How to send mail in terminal


Send Mail in the Shell – Send Mails from command-line

Sending e-mail in command line from a server is very useful, for example, when performing e-mail from shell scripts or Web applications.

This tutorial shows how to use the mail command on Linux to send e-mail from the command line. We use the Heirloom mailx project that is a collection of traditional Unix utilities.

How to use mail command on Fedora – CentOS

For this to be possible, with the mailx package, often also mailutils, they must be present on the host, the deployment on Fedora and CentOS is as follows:

sudo yum install -y mail

How to use mail command on Debian – Ubuntu

For Debian and Linux Mint or other Debian forkes, the following apt-get command can be performed:

sudo apt-get install heirloom-mailx

The CLI command mail is now applicable in the shell:

mail -s "Hello World"

When you try to send an e-mail, you will probably get an error first!

No configuration file found at /home/joe/.esmtprc or /etc/esmtprc

The error is solved by creating the esmtprc configuration file, using vi or nano or the editor of choice:

vi /.esmtprc

Add an SMTP gateway, which allows us to accept email from our host.

hostname =

This configuration allows the user to send e-mail through If all users are to be authorized, the /etc/esmtprc file must be created and edited.

Is there another mistake! a relay host must be allowed:

SMTP server problem Connection refused

Emails should be accepted by our host, e.g. gateway forward 25 e-mails over TCP port.

On the SMTP gateway, if it is postfix, the main configuration have to modify, to do it will use sudo with edit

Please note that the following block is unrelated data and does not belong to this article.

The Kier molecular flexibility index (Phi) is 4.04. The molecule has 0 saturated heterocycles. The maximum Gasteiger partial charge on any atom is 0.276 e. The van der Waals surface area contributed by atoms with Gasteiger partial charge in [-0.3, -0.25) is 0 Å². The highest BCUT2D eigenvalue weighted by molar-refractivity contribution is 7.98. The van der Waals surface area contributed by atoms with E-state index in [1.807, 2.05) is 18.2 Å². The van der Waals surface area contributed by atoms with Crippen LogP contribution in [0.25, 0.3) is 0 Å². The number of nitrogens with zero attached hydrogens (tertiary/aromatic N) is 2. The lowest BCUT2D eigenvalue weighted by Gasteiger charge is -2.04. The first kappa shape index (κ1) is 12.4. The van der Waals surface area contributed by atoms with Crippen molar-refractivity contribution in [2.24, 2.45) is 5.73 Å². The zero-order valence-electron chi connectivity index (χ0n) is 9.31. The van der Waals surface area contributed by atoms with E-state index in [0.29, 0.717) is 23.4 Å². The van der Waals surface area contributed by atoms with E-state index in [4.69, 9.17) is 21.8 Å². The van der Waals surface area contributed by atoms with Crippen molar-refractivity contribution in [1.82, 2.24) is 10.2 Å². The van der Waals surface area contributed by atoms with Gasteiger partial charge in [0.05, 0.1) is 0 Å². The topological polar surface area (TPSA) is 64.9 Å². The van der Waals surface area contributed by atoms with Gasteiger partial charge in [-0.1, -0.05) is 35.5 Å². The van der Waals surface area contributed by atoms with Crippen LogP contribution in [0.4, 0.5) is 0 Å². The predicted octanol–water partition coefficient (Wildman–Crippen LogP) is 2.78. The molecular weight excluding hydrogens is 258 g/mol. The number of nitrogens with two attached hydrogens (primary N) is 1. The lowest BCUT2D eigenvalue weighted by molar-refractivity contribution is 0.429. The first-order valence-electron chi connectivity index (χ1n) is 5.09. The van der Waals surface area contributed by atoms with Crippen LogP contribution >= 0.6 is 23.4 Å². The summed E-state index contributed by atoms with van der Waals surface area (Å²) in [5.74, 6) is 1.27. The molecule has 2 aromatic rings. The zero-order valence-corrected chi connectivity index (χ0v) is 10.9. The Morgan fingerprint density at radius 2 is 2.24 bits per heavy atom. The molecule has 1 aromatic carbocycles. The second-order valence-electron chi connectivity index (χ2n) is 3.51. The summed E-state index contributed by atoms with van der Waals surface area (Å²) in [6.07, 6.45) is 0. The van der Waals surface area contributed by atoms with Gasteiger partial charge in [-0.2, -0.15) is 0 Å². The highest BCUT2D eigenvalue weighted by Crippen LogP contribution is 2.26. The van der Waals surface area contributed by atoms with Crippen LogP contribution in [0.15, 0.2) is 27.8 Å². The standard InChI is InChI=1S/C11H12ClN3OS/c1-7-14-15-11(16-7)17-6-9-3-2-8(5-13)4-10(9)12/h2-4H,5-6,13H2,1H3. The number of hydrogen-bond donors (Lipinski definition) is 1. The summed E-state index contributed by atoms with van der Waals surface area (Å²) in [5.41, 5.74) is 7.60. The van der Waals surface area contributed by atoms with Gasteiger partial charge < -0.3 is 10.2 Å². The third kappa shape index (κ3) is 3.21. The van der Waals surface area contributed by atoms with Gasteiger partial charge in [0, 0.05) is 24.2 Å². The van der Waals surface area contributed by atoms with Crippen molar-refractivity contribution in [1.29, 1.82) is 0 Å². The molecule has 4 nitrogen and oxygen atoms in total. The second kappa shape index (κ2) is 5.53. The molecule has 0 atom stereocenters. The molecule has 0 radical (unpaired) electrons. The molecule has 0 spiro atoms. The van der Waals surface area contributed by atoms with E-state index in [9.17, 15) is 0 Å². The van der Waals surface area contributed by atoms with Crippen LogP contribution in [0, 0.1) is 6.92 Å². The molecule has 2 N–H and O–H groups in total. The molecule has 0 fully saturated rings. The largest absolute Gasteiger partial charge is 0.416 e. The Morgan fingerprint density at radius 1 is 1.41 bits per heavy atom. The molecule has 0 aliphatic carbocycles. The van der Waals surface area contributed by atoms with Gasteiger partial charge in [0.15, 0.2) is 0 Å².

sudo vi /etc/postfix/

For mynetworks, the host IP or hostname that is allowed to send emails is added.

mynetworks =

In this example, is our host to be sent from this email.

Apply changes of the Postfix main configuration:

sudo postfix reload

Examples: Send Mail in Command-Line

echo "message here" | mail -s "subject" < dump.sql.gz

Sending a previously created SQL dump should be delivered after the backup.

subnet=" (ip -4 a | grep inet | grep -v 'virbr' | grep -v 'docker' | awk ''print'' | grep -v '')"; ipcalc "Asubnet" | mail -s "ssubnet"

Here the IPv4 configuration is determined with the command ip, it is attempted to filter out the virtual interfaces by grep and awk.

ifconfig | grep -Eo 'inet (addr:)?([0-9] *.) {[0-9]3}*' | grep -Eo [0-9]'(*') {[0-9]3}*' | grep -v '' | mail -s "ifconfig"

ifconfig is the traditional command, but newer distributions require the net-utils package to be installed.

hostnamectl | mail -s "my host"

The hostnamectl command provides useful information, available on newer Linux versions.

The mail man page shows the extensive possibilities of mailx.

MAILX(1) User Commands MAILX(1)

       mailx - send and receive Internet mail

              ] to-addr . . .
       mailx[-BDdEFintv~][-s subject] [-a attachment ]][-c cc-addr] [-b bcc-addr]-[-r from-addr][-h hops]f[-A account] 
       mai[-S variable[=value]lx ] 

   [-BDdeEHiInNRv~] [-T name] [-A account][-S variable[=value]  Ma[name]ilx is an i[-BDdeEinNRv~]n[-A account][-S variable[=value]te[-u user]lligent mail processing system, which has a command syntax reminiscent of ed(1) with lines replaced by
       "I'm not new.   It is based on Berkeley Mail 8.1, is intended to provide the functionality of the POSIX mailx command, and
       offers extensions for MIME, IMAP, POP3, SMTP, and S/MIME.  Mailx provides enhanced features for interactive use, such as
       caching and disconnected operation for IMAP, message threading, scoring, and filtering.  It is also usable as a mail
       batch language, both for sending and receiving mail

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